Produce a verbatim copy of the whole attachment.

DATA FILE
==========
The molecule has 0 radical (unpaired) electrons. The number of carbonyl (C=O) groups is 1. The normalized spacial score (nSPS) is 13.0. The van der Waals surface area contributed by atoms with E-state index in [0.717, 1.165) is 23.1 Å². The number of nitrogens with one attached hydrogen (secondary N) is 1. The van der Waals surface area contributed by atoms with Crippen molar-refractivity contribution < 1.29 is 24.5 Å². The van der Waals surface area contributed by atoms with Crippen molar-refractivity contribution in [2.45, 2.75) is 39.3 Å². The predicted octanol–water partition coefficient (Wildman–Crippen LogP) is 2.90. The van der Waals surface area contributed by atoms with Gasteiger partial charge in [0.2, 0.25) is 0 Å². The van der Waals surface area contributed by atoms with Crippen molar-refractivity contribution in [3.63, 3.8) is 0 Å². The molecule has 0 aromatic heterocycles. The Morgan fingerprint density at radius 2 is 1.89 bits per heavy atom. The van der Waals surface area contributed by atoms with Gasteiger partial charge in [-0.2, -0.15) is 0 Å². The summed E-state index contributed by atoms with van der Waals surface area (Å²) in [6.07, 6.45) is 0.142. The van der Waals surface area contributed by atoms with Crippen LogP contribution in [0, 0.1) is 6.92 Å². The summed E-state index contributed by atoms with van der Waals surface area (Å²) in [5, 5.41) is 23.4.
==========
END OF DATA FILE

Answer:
The molecule has 0 radical (unpaired) electrons. The number of carbonyl (C=O) groups is 1. The normalized spacial score (nSPS) is 13.0. The van der Waals surface area contributed by atoms with E-state index in [0.717, 1.165) is 23.1 Å². The number of nitrogens with one attached hydrogen (secondary N) is 1. The van der Waals surface area contributed by atoms with Crippen molar-refractivity contribution < 1.29 is 24.5 Å². The van der Waals surface area contributed by atoms with Crippen molar-refractivity contribution in [2.45, 2.75) is 39.3 Å². The predicted octanol–water partition coefficient (Wildman–Crippen LogP) is 2.90. The van der Waals surface area contributed by atoms with Gasteiger partial charge in [0.2, 0.25) is 0 Å². The van der Waals surface area contributed by atoms with Crippen molar-refractivity contribution in [3.63, 3.8) is 0 Å². The molecule has 0 aromatic heterocycles. The Morgan fingerprint density at radius 2 is 1.89 bits per heavy atom. The van der Waals surface area contributed by atoms with Gasteiger partial charge in [-0.2, -0.15) is 0 Å². The summed E-state index contributed by atoms with van der Waals surface area (Å²) in [6.07, 6.45) is 0.142. The van der Waals surface area contributed by atoms with Crippen LogP contribution in [0, 0.1) is 6.92 Å². The summed E-state index contributed by atoms with van der Waals surface area (Å²) in [5, 5.41) is 23.4.